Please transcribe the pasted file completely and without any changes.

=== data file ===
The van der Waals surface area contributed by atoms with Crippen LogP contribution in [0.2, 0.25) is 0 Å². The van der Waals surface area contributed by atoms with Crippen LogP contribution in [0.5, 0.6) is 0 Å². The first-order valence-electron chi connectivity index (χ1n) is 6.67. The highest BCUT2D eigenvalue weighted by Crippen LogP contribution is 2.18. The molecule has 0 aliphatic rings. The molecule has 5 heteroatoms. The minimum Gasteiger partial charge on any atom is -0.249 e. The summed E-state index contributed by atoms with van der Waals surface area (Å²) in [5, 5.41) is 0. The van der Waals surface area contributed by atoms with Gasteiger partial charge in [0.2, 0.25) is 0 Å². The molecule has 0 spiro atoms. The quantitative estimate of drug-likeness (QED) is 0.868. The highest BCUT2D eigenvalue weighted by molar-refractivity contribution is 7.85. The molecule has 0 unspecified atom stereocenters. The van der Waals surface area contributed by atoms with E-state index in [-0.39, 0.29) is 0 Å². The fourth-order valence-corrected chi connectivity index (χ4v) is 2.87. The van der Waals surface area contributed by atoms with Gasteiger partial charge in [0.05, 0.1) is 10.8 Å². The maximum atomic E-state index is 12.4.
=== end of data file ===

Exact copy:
The van der Waals surface area contributed by atoms with Crippen LogP contribution in [0.2, 0.25) is 0 Å². The van der Waals surface area contributed by atoms with Crippen LogP contribution in [0.5, 0.6) is 0 Å². The first-order valence-electron chi connectivity index (χ1n) is 6.67. The highest BCUT2D eigenvalue weighted by Crippen LogP contribution is 2.18. The molecule has 0 aliphatic rings. The molecule has 5 heteroatoms. The minimum Gasteiger partial charge on any atom is -0.249 e. The summed E-state index contributed by atoms with van der Waals surface area (Å²) in [5, 5.41) is 0. The van der Waals surface area contributed by atoms with Gasteiger partial charge in [0.2, 0.25) is 0 Å². The molecule has 0 spiro atoms. The quantitative estimate of drug-likeness (QED) is 0.868. The highest BCUT2D eigenvalue weighted by molar-refractivity contribution is 7.85. The molecule has 0 unspecified atom stereocenters. The van der Waals surface area contributed by atoms with E-state index in [-0.39, 0.29) is 0 Å². The fourth-order valence-corrected chi connectivity index (χ4v) is 2.87. The van der Waals surface area contributed by atoms with Gasteiger partial charge in [0.05, 0.1) is 10.8 Å². The maximum atomic E-state index is 12.4.